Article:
INSTRUCTIONS What do you do? Perceptions of nurse manager responsibilities
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What do you do? Perceptions of nurse manager responsibilities
GENERAL PURPOSE: To provide research data and commentary about the nurse manager's role. LEARNING OBJECTIVES: After reading this article and taking the test, you'll be able to: 1. Describe the challenges faced by nurse managers in today's healthcare organizations. 2. Discuss the results of the research presented.
- A hospital's largest expenditure is the cost of
- auxiliary staff.
- buying and maintaining cutting-edge diagnostic equipment.
- nursing staff.
- supplies and support services.
- Delivery of the highest quality nursing care begins with
- developing skilled nurse managers.
- retaining experienced nurses.
- offering nursing staff ongoing educational programs.
- recruiting nurses with bachelor's degrees.
- Which is a new aspect that nurse managers now incorporate into their scope of practice?
- responsibilities once performed by nursing directors
- both direct care and supervisory responsibilities
- training auxiliary staff
- non-nursing tasks such as budgeting
- As identified in the literature, a significant reason direct care nurses leave an organization is their
- relationship with physicians.
- inability to manage auxiliary staff.
- nurse manager.
- One question facing nurse managers is how to
- expand their role.
- determine a realistic configuration of their role.
- get physicians to understand the value of nursing care.
- help staff understand the nurse manager role constraints.
- Research has characterized the nurse manager's role as
- challenging and rewarding.
- an opportunity to develop leadership skills.
- frustrating and overwhelming.
- a transition between delivering direct care and nursing administration.
- What percentage of their work day do nurse managers estimate they spend on important tasks?
- Nurse managers refer to the time they spend on less important obligations and duties as
- busy work.
- invisible work.
- treading water.
- a waste of time.
- The nurse manager's time is spent mostly in
- supervision of nursing personnel.
- staff development.
- resource allocation.
- Nurses promoted to nurse manager often lack
- communication skills.
- experience with planning.
- managerial and leadership skills.
- the ability to set priorities.
- One reason this study was undertaken was to
- examine the causes of the high turnover among nurse managers.
- study ways to reduce the expanding role of the nurse manager.
- better understand the nurse manager's current responsibilities.
- identify factors required to attract nurse managers.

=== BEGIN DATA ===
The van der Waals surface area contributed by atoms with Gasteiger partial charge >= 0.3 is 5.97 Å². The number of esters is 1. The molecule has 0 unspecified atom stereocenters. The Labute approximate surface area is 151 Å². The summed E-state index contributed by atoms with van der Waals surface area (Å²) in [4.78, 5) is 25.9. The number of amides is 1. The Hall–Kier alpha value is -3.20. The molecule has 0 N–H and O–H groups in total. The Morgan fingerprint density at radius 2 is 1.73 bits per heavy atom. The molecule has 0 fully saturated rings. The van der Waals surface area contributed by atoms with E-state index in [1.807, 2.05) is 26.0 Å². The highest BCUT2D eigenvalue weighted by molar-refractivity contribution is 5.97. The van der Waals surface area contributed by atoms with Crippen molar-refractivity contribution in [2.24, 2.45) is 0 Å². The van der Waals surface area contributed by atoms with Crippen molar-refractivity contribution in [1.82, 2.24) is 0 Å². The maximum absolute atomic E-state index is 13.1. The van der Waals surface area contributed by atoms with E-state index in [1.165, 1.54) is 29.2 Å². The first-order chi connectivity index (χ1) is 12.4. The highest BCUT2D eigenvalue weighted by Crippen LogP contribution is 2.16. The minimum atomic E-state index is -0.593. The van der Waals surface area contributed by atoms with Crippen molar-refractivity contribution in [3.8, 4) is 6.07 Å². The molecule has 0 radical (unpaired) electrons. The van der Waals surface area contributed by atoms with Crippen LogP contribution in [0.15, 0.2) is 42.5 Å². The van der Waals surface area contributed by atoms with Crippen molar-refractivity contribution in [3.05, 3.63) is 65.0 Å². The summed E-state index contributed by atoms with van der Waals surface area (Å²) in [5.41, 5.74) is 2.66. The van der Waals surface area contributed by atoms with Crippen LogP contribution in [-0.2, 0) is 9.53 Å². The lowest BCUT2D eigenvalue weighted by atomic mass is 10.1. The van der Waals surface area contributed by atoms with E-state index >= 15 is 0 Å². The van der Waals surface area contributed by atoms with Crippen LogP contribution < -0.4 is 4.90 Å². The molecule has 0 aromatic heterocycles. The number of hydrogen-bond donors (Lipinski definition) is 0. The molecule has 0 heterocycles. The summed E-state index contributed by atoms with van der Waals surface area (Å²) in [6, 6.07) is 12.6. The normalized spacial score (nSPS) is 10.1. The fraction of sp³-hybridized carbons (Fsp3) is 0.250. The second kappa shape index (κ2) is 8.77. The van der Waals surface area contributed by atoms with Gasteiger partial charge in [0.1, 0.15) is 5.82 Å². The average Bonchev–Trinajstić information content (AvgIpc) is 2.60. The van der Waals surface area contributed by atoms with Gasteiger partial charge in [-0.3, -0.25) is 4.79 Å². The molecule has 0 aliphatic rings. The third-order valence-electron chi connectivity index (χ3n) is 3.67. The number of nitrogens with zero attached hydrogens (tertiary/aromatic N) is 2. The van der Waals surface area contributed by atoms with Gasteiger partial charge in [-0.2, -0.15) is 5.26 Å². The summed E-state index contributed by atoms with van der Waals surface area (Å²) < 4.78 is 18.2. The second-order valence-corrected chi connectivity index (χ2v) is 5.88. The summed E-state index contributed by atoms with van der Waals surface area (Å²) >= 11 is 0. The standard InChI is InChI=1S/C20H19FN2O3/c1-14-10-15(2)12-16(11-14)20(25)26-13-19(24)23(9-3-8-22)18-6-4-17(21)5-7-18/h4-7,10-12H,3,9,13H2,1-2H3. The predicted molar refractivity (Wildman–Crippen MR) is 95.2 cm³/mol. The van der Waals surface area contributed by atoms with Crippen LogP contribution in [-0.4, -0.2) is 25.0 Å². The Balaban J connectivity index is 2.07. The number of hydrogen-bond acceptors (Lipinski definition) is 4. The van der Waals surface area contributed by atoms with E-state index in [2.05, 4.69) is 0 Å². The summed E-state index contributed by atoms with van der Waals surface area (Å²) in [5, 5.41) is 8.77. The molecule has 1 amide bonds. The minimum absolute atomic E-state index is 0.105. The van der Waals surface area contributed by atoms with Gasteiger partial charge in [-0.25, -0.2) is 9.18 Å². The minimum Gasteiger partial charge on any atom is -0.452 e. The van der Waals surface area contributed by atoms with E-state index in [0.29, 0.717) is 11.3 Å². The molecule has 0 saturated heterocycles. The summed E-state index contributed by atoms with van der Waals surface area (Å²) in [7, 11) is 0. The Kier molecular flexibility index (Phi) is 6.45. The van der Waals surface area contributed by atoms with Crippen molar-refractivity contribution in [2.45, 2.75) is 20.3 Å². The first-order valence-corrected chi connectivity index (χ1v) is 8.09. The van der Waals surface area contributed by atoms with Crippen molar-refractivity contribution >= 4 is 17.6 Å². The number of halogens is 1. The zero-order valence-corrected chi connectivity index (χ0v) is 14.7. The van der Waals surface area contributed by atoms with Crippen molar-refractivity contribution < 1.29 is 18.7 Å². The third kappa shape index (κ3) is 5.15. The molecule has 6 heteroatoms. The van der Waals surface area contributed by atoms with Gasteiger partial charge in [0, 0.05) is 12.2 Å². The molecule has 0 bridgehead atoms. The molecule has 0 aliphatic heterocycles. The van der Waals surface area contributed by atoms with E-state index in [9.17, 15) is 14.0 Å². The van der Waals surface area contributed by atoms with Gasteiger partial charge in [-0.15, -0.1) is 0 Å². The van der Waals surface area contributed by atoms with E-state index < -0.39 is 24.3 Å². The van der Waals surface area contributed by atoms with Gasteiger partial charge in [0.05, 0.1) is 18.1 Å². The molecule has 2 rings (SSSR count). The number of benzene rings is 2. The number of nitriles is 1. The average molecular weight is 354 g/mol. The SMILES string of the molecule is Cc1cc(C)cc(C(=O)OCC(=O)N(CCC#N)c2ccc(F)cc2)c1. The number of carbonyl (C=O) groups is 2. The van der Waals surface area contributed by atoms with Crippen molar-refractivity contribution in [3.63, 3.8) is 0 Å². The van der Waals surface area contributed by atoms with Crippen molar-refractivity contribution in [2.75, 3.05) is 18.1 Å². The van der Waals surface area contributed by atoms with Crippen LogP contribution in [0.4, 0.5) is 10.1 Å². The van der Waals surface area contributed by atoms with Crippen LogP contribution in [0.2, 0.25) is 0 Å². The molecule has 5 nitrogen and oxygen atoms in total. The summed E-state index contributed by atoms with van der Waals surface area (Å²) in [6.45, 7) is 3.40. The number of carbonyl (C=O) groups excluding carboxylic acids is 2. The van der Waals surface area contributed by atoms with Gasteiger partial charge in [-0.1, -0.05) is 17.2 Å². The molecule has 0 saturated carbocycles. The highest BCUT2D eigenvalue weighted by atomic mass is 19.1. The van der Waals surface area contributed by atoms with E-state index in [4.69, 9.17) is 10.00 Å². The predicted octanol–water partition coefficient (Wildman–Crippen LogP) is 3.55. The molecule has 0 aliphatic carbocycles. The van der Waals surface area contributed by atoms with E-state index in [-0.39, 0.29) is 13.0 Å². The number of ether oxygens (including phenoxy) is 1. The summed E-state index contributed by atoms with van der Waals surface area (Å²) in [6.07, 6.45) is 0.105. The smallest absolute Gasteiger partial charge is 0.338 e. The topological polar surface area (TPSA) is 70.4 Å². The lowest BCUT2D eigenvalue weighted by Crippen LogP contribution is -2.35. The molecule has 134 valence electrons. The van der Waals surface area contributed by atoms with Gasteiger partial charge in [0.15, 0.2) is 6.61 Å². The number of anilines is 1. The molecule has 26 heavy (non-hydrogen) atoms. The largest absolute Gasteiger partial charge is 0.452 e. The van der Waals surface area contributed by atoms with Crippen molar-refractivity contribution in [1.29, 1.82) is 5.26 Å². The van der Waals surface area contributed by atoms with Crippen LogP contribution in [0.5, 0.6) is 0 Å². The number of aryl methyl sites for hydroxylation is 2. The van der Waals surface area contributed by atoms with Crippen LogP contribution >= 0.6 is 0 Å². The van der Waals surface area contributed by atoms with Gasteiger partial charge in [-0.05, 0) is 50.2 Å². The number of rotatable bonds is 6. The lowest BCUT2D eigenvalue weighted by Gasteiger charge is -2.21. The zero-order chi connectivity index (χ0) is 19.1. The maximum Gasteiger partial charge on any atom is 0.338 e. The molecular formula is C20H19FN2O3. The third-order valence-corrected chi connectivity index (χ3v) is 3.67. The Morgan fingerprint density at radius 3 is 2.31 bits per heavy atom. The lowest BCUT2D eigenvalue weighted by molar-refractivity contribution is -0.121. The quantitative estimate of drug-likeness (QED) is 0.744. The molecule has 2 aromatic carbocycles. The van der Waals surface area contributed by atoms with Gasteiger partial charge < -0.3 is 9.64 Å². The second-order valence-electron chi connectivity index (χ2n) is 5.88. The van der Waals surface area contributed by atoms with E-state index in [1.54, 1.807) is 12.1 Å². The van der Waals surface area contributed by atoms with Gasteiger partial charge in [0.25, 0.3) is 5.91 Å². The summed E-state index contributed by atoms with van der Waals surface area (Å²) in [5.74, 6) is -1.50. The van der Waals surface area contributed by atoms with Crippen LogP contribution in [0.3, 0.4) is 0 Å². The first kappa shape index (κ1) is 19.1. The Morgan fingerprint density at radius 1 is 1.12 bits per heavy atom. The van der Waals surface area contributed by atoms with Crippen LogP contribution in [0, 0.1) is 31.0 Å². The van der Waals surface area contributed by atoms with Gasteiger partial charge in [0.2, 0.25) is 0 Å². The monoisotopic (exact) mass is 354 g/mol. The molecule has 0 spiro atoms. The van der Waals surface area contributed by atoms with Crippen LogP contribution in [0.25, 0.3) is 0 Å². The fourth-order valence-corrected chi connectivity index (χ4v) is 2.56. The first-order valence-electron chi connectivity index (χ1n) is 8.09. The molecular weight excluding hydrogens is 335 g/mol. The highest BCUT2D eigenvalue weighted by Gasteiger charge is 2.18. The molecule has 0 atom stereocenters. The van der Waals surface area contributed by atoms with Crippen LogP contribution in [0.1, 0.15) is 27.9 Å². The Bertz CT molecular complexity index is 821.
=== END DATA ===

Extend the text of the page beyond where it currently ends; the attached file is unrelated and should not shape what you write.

- This study specifically examined nurse managers' perception of
- why nurse managers leave the organization.
- their levels of expertise in meeting expectations.
- the importance of time management to their success.
- the education needed for them to become successful.
- Ninety-seven percent of the nurse managers reported that one very important task is
- staff/patient interactions.
- handling staff emergencies.
- calling staff to cover sick calls and staff vacancies.
- patient satisfaction issues.
- One conclusion of this study is that nurse managers feel
- they don't spend most of their time on the most important tasks.
- they need help in determining why unimportant tasks use most of their time.
- their major responsibilities vary widely daily.
- they need more education to improve their performance.
- Nurse managers reported their level of expertise as least proficient/expert in
- participation in hospital-sponsored community initiatives.
- analysis of financial reports.
- mentoring staff nurses with potential to become nurse managers.
- identification of variances.
- Nurse managers with less than 5 years' experience spent more time
- meeting with physicians to clarify treatment issues.
- mentoring charge nurses.
- providing direct patient care.
- preparing and delivering disciplinary actions.
- Nurse managers with more than 5 years' experience spent more time
- meeting with senior executives.
- rounding on the units.
- participating in recruiting activities.
- delivering disciplinary actions.
- The authors identify one limitation of this study as failure to ask the nurse managers
- for a breakdown of the time they spend on each task.
- why they chose to become nurse managers.
- what skills they felt the position needed.
- what they would change in their job description.